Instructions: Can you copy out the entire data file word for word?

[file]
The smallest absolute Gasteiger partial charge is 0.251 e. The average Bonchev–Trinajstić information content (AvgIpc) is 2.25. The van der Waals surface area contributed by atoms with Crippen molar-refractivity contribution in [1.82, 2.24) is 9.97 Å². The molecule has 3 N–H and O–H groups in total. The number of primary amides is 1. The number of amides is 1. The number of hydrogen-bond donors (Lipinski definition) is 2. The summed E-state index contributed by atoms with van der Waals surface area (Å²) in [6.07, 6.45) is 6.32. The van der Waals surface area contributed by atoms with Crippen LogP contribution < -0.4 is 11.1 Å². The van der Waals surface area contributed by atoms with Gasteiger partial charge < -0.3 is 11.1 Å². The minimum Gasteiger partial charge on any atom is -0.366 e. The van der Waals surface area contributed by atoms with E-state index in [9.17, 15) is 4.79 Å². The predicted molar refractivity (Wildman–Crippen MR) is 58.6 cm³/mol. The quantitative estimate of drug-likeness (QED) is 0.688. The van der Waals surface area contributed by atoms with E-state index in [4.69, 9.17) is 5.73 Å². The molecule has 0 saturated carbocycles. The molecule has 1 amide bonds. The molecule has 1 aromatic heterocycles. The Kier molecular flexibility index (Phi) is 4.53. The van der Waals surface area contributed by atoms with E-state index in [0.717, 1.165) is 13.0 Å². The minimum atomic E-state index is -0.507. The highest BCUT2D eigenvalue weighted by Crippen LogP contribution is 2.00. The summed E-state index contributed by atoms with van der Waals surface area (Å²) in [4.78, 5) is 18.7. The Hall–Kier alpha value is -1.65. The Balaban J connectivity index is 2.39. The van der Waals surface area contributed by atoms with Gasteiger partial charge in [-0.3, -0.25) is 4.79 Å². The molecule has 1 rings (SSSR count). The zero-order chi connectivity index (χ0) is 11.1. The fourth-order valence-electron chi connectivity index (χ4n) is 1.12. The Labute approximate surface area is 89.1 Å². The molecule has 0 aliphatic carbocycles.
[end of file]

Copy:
The smallest absolute Gasteiger partial charge is 0.251 e. The average Bonchev–Trinajstić information content (AvgIpc) is 2.25. The van der Waals surface area contributed by atoms with Crippen molar-refractivity contribution in [1.82, 2.24) is 9.97 Å². The molecule has 3 N–H and O–H groups in total. The number of primary amides is 1. The number of amides is 1. The number of hydrogen-bond donors (Lipinski definition) is 2. The summed E-state index contributed by atoms with van der Waals surface area (Å²) in [6.07, 6.45) is 6.32. The van der Waals surface area contributed by atoms with Crippen LogP contribution < -0.4 is 11.1 Å². The van der Waals surface area contributed by atoms with Gasteiger partial charge < -0.3 is 11.1 Å². The minimum Gasteiger partial charge on any atom is -0.366 e. The van der Waals surface area contributed by atoms with E-state index in [9.17, 15) is 4.79 Å². The predicted molar refractivity (Wildman–Crippen MR) is 58.6 cm³/mol. The quantitative estimate of drug-likeness (QED) is 0.688. The van der Waals surface area contributed by atoms with E-state index in [4.69, 9.17) is 5.73 Å². The molecule has 0 saturated carbocycles. The molecule has 1 amide bonds. The molecule has 1 aromatic heterocycles. The Kier molecular flexibility index (Phi) is 4.53. The van der Waals surface area contributed by atoms with E-state index in [0.717, 1.165) is 13.0 Å². The minimum atomic E-state index is -0.507. The highest BCUT2D eigenvalue weighted by Crippen LogP contribution is 2.00. The summed E-state index contributed by atoms with van der Waals surface area (Å²) in [4.78, 5) is 18.7. The Hall–Kier alpha value is -1.65. The Balaban J connectivity index is 2.39. The van der Waals surface area contributed by atoms with Gasteiger partial charge in [-0.3, -0.25) is 4.79 Å². The molecule has 1 rings (SSSR count). The zero-order chi connectivity index (χ0) is 11.1. The fourth-order valence-electron chi connectivity index (χ4n) is 1.12. The Labute approximate surface area is 89.1 Å². The molecule has 0 aliphatic carbocycles.